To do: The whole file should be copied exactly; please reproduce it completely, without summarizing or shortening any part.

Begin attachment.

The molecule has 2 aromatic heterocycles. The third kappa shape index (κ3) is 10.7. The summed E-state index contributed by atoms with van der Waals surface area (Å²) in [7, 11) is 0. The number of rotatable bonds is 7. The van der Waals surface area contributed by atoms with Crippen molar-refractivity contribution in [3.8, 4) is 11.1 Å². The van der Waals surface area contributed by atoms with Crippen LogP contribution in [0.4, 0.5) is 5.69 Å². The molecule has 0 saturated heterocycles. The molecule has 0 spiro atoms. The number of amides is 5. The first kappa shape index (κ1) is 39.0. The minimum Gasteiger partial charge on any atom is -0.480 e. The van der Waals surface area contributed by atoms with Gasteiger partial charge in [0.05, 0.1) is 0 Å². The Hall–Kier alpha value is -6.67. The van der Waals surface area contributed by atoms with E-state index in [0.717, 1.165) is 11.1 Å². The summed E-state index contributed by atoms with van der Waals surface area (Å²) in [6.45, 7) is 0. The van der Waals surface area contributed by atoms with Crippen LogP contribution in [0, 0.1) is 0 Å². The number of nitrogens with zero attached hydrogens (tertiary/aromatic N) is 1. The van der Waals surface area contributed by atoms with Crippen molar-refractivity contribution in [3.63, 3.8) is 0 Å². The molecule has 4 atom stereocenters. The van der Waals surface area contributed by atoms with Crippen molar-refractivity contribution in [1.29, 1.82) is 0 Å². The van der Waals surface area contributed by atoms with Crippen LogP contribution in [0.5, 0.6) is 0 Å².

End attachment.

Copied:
The molecule has 2 aromatic heterocycles. The third kappa shape index (κ3) is 10.7. The summed E-state index contributed by atoms with van der Waals surface area (Å²) in [7, 11) is 0. The number of rotatable bonds is 7. The van der Waals surface area contributed by atoms with Crippen molar-refractivity contribution in [3.8, 4) is 11.1 Å². The van der Waals surface area contributed by atoms with Crippen LogP contribution in [0.4, 0.5) is 5.69 Å². The molecule has 0 saturated heterocycles. The molecule has 0 spiro atoms. The number of amides is 5. The first kappa shape index (κ1) is 39.0. The minimum Gasteiger partial charge on any atom is -0.480 e. The van der Waals surface area contributed by atoms with Gasteiger partial charge in [0.05, 0.1) is 0 Å². The Hall–Kier alpha value is -6.67. The van der Waals surface area contributed by atoms with E-state index in [0.717, 1.165) is 11.1 Å². The summed E-state index contributed by atoms with van der Waals surface area (Å²) in [6.45, 7) is 0. The van der Waals surface area contributed by atoms with Crippen LogP contribution in [0, 0.1) is 0 Å². The number of nitrogens with zero attached hydrogens (tertiary/aromatic N) is 1. The van der Waals surface area contributed by atoms with Crippen molar-refractivity contribution in [3.63, 3.8) is 0 Å². The molecule has 4 atom stereocenters. The van der Waals surface area contributed by atoms with Crippen molar-refractivity contribution in [1.29, 1.82) is 0 Å². The van der Waals surface area contributed by atoms with Crippen LogP contribution in [0.5, 0.6) is 0 Å².